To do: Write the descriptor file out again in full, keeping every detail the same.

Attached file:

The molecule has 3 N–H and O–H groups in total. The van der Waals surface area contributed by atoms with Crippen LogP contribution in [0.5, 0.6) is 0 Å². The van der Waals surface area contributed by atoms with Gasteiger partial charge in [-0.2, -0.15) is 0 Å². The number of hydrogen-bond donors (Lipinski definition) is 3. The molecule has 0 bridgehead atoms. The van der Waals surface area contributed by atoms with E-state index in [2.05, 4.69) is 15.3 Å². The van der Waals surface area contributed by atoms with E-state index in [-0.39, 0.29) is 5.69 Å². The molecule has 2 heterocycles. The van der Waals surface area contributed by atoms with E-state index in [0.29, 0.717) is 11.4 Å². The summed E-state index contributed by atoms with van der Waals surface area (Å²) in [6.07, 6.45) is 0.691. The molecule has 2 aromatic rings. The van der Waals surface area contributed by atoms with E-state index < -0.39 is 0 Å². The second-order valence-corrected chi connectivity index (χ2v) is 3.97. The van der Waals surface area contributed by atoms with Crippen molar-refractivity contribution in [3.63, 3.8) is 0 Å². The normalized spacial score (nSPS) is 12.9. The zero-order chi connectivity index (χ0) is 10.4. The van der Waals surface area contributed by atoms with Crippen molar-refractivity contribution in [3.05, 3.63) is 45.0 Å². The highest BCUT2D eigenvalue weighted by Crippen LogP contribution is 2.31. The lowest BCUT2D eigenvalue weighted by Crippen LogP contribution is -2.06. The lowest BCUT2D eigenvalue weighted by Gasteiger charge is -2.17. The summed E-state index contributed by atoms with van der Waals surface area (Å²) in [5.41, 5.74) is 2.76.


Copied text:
The molecule has 3 N–H and O–H groups in total. The van der Waals surface area contributed by atoms with Crippen LogP contribution in [0.5, 0.6) is 0 Å². The van der Waals surface area contributed by atoms with Gasteiger partial charge in [-0.2, -0.15) is 0 Å². The number of hydrogen-bond donors (Lipinski definition) is 3. The molecule has 0 bridgehead atoms. The van der Waals surface area contributed by atoms with E-state index in [2.05, 4.69) is 15.3 Å². The van der Waals surface area contributed by atoms with E-state index in [-0.39, 0.29) is 5.69 Å². The molecule has 2 heterocycles. The van der Waals surface area contributed by atoms with E-state index in [0.29, 0.717) is 11.4 Å². The summed E-state index contributed by atoms with van der Waals surface area (Å²) in [6.07, 6.45) is 0.691. The molecule has 2 aromatic rings. The van der Waals surface area contributed by atoms with E-state index < -0.39 is 0 Å². The second-order valence-corrected chi connectivity index (χ2v) is 3.97. The van der Waals surface area contributed by atoms with Crippen molar-refractivity contribution in [3.63, 3.8) is 0 Å². The normalized spacial score (nSPS) is 12.9. The zero-order chi connectivity index (χ0) is 10.4. The van der Waals surface area contributed by atoms with Crippen molar-refractivity contribution in [3.05, 3.63) is 45.0 Å². The highest BCUT2D eigenvalue weighted by Crippen LogP contribution is 2.31. The lowest BCUT2D eigenvalue weighted by Crippen LogP contribution is -2.06. The lowest BCUT2D eigenvalue weighted by Gasteiger charge is -2.17. The summed E-state index contributed by atoms with van der Waals surface area (Å²) in [5.41, 5.74) is 2.76.